The Yearbook of Polar Law Volume 3, 2011


The Yearbook of Polar Law, based at the Faculty of Social Sciences and Law at the University of Akureyri in Iceland, covers a wide variety of topics relating to the Arctic and the Antarctic. These include:
- human rights issues, such as autonomy and self-government vs. self-determination, the rights of indigenous peoples to land and natural resources and cultural rights and cultural heritage, indigenous traditional knowledge,
- local and national governance issues,
- environmental law, climate change, security and environment implications of climate change, protected areas and species,
- regulatory, governance and management agreements and arrangements for marine environments, marine mammals, fisheries conservation and other biological/mineral/oil resources,
- law of the sea, the retreating sea ice, continental shelf claims,
- territorial claims and border disputes on both land and at sea,
- peace and security, dispute settlement,
- jurisdictional and other issues re the exploration, exploitation and shipping of oil, gas and minerals, bio prospecting,
- trade law, potential shipping lines through the northwest and northeast passages, maritime law and transportation law, and
- the roles and actual involvement of international organizations in the Polar regions, such as the Arctic Council, the Antarctic Treaty System, the European Union, the International Whaling Commission, the Nordic Council, the North Atlantic Treaty Organization, and the United Nations, as well as NGOs.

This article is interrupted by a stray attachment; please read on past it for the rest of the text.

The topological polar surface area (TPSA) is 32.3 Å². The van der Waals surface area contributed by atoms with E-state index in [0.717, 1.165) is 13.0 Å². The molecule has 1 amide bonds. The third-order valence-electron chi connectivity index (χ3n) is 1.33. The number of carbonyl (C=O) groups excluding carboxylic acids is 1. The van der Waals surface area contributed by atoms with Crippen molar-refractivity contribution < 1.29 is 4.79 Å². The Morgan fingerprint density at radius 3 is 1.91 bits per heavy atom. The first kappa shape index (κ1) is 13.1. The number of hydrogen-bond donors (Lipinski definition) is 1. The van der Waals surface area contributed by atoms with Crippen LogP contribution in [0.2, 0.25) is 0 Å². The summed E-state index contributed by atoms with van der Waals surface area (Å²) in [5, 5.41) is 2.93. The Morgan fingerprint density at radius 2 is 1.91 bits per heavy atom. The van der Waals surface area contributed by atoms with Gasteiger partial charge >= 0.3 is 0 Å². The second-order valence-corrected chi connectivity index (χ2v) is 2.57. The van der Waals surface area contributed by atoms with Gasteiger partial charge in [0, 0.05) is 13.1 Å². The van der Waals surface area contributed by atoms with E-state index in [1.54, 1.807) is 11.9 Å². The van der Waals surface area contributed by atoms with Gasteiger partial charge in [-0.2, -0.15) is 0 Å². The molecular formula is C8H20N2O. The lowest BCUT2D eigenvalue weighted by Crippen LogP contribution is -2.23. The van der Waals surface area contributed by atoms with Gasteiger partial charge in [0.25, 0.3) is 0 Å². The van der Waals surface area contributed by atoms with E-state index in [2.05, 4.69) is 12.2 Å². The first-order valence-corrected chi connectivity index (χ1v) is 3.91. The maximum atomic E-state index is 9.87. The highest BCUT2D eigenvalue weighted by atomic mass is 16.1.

This is the third volume of The Yearbook of Polar Law. Much of its contents is derived from the presentations made at the Third Akureyri Symposium on Polar Law that was held between 9 and 11 September 2010. The themes of the Third Symposium were human rights and good governance in the Polar Regions.

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The research that the Yearbook of Polar law presents is extraordinary. Especially for scholars of
Arctic governance, human and indigenous rights and political sciences this book is of interest.
From: Polar Record, CUP, 2013.
General Part
Introduction Gudmundur Alfredsson and Timo Koivurova; Editors’ Note: The Arctic States can do Better on Human Rights Gudmundur Alfredsson, Timo Koivurova and Kamrul Hossain; Address by Minister of Education, Iceland: Human Rights Education in Countries of the North – Cooperation Across Borders – The Arctic in the Middle of the Circle HE Katrín Jakobsdóttir; Address by the Rector of the University of Akureyri Stefán B. Sigurdsson; Address by the Dean, School of Humanities and Social Sciences, University of Akureyri Sigurður Kristinsson; Address by Professor Nigel Bankes on Acceptance of an Honorary Doctoral Degree awarded by the University of Akureyri Nigel Bankes;
Case Law of the UN Human Rights Committee relevant to Members of Minorities and Peoples in the Arctic Region Jakob Th. Möller; The Protection of the Rights of Indigenous Peoples to Territory through the Property Rights Provisions of International Regional Human Rights Instruments Nigel Bankes;